Algeria's leaders APPEAR once more to have turned their backs on democracy, inaugurating another period of uncertainty in that country's history. When President Liamine Zeroual unexpectedly resigned, new elections were called for April 15. It was hoped the outcome would bring new leadership to bind the nation's wounds. In 1992 the military group that has ruled the country blocked the results of a parliamentary election being won by Islamic parties. Since then, the country has been the scene of a continuing tragic conflict between Muslim groups and security forces that has claimed at least 75,000 lives.
Under Algerian election procedures, selected categories of voters, including the Army and police, can vote ahead of the scheduled date. As polling patterns emerged during the early voting on April 13, six of the seven candidates for president, claiming irregularities, withdrew. Although only one candidate, former Foreign Minister Abdelaziz Bouteflika, remained, Mr. Zeroual ordered the election to go forward and Mr. Bouteflika was declared elected.
The president-elect was clearly the candidate of the military leadership, but, in some ways, a curious choice. He comes with the credentials of a resistance fighter against French colonialism and was foreign minister under President Houari Boumedienne from 1965-1978 when Algeria played a major international role as an Arab and nonaligned country. But, after Boumedienne's death, he was progressively sidelined by the military. Although he took a seat on the central committee of the National Liberation Front in 1989, he has largely resided in France. It may be that he was chosen as a reminder of Algeria's more significant past or as a compromise among military contenders. Whatever the reason, he now faces a formidable array of problems.
Algeria has a history of violence, at least in part a legacy of the war against France that ended with independence in 1962. The new president must reach out to the nation's factions to bring an end to the cycle of killings.
But this won't be easy. The results of his election and the authenticity of his rule have been challenged. The government claims that he reaped 73 percent of the vote on a turnout of 60 percent. The opposition contends that the real turnout was only between 20 and 30 percent. A post-election statement issued by leaders of the Islamic Salvation Front, the now-banned group that led the first round of the 1991 elections, described Bouteflika's victory as "illegitimate" but called on authorities and opposition to engage in national reconciliation.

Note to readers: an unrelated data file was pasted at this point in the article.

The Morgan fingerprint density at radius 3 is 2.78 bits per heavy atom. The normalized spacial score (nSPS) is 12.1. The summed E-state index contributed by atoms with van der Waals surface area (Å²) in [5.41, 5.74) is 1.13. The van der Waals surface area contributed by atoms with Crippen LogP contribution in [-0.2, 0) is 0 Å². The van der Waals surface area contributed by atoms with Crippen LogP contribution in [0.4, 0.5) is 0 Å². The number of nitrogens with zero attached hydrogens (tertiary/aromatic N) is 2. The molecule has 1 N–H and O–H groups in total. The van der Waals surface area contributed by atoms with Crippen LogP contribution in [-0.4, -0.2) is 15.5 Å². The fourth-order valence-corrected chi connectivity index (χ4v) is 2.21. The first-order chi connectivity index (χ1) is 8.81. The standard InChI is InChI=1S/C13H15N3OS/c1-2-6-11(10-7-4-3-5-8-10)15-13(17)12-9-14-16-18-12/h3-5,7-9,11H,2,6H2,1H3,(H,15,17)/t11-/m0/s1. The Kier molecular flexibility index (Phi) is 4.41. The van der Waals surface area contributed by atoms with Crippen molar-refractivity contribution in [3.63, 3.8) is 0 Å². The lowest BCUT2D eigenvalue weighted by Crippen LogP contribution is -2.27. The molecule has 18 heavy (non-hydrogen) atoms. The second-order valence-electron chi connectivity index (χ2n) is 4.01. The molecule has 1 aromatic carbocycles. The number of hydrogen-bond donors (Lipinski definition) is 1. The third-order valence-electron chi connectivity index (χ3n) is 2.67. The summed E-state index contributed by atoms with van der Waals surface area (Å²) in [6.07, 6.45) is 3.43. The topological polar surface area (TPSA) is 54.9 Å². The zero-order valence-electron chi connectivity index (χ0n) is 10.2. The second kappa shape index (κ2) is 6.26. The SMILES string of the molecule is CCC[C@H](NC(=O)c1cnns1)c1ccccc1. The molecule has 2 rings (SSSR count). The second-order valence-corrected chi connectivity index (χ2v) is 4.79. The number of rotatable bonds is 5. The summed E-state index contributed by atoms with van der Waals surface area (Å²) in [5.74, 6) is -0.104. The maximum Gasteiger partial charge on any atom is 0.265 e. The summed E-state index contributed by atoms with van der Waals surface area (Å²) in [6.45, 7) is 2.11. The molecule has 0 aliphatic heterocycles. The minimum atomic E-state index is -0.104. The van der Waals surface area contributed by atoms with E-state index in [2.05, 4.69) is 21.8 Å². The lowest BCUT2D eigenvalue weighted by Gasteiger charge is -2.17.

His campaign style offended many, though some appreciated his candor. One news report commented, "Algerians may also question his disdainful attitude towards them ... with remarks such as 'If the vote is not substantially in my favor, it is because the people are happy in their mediocrity.' Or in Bejaia, in the staunchly anti-establishment Kabylie region: 'I saw you as giants; now I see that you are dwarfs.' " And it is in the Berber Kabylie that he faces his strongest opposition.
The economic situation remains dismal. Rich in oil and gas, Algeria is a major supplier to Europe. But hopes for recovery face a crippling foreign debt, massive unemployment, and excessive dependence on imports. The new president can be expected to seek additional foreign investment, largely discouraged in recent years by internal violence.
US companies now have significant investment in the hydrocarbon production, but activities are difficult. An estimated 4,500 Americans work in Algeria, but in walled compounds that, according to one news report, "resemble remote desert forts."
Officially, Washington can't remain indifferent. Continuing Algerian unrest brings pressure for emigration to France and other parts of Europe. A stable Algeria can, as in the past, play a positive role in world affairs. Whether Bouteflika can restore that role depends on whether, against substantial odds, he can cool the deep passions that have torn this key North African nation apart.
*David D. Newsom, a former US ambassador and undersecretary of state for political affairs, lives in Charlottesville, Va.